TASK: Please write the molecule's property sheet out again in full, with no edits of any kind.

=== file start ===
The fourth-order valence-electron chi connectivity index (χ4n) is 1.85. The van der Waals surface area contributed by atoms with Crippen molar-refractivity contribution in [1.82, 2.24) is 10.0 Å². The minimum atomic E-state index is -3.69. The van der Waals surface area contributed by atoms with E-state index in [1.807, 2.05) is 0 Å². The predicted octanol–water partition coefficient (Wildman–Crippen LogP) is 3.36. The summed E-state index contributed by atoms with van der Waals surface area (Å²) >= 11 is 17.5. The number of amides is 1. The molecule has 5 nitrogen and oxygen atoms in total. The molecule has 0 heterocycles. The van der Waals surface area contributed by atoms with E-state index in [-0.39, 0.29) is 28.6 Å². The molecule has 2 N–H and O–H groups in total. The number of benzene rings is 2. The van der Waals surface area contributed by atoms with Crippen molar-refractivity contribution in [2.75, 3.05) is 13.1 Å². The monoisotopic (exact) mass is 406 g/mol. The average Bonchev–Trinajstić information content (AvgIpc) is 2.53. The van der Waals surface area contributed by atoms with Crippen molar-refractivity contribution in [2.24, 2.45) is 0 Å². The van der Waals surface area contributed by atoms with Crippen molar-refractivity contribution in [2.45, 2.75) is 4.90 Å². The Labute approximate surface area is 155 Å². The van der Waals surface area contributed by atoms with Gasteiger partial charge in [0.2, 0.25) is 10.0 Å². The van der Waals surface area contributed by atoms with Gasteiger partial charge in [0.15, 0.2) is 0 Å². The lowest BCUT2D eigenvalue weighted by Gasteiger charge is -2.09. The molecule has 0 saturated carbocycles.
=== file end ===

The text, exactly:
The fourth-order valence-electron chi connectivity index (χ4n) is 1.85. The van der Waals surface area contributed by atoms with Crippen molar-refractivity contribution in [1.82, 2.24) is 10.0 Å². The minimum atomic E-state index is -3.69. The van der Waals surface area contributed by atoms with E-state index in [1.807, 2.05) is 0 Å². The predicted octanol–water partition coefficient (Wildman–Crippen LogP) is 3.36. The summed E-state index contributed by atoms with van der Waals surface area (Å²) >= 11 is 17.5. The number of amides is 1. The molecule has 5 nitrogen and oxygen atoms in total. The molecule has 0 heterocycles. The van der Waals surface area contributed by atoms with E-state index in [-0.39, 0.29) is 28.6 Å². The molecule has 2 N–H and O–H groups in total. The number of benzene rings is 2. The van der Waals surface area contributed by atoms with Crippen molar-refractivity contribution in [2.75, 3.05) is 13.1 Å². The monoisotopic (exact) mass is 406 g/mol. The average Bonchev–Trinajstić information content (AvgIpc) is 2.53. The van der Waals surface area contributed by atoms with Crippen molar-refractivity contribution in [2.24, 2.45) is 0 Å². The van der Waals surface area contributed by atoms with Crippen molar-refractivity contribution in [2.45, 2.75) is 4.90 Å². The Labute approximate surface area is 155 Å². The van der Waals surface area contributed by atoms with Gasteiger partial charge in [0.2, 0.25) is 10.0 Å². The van der Waals surface area contributed by atoms with Gasteiger partial charge in [0.15, 0.2) is 0 Å². The lowest BCUT2D eigenvalue weighted by Gasteiger charge is -2.09. The molecule has 0 saturated carbocycles.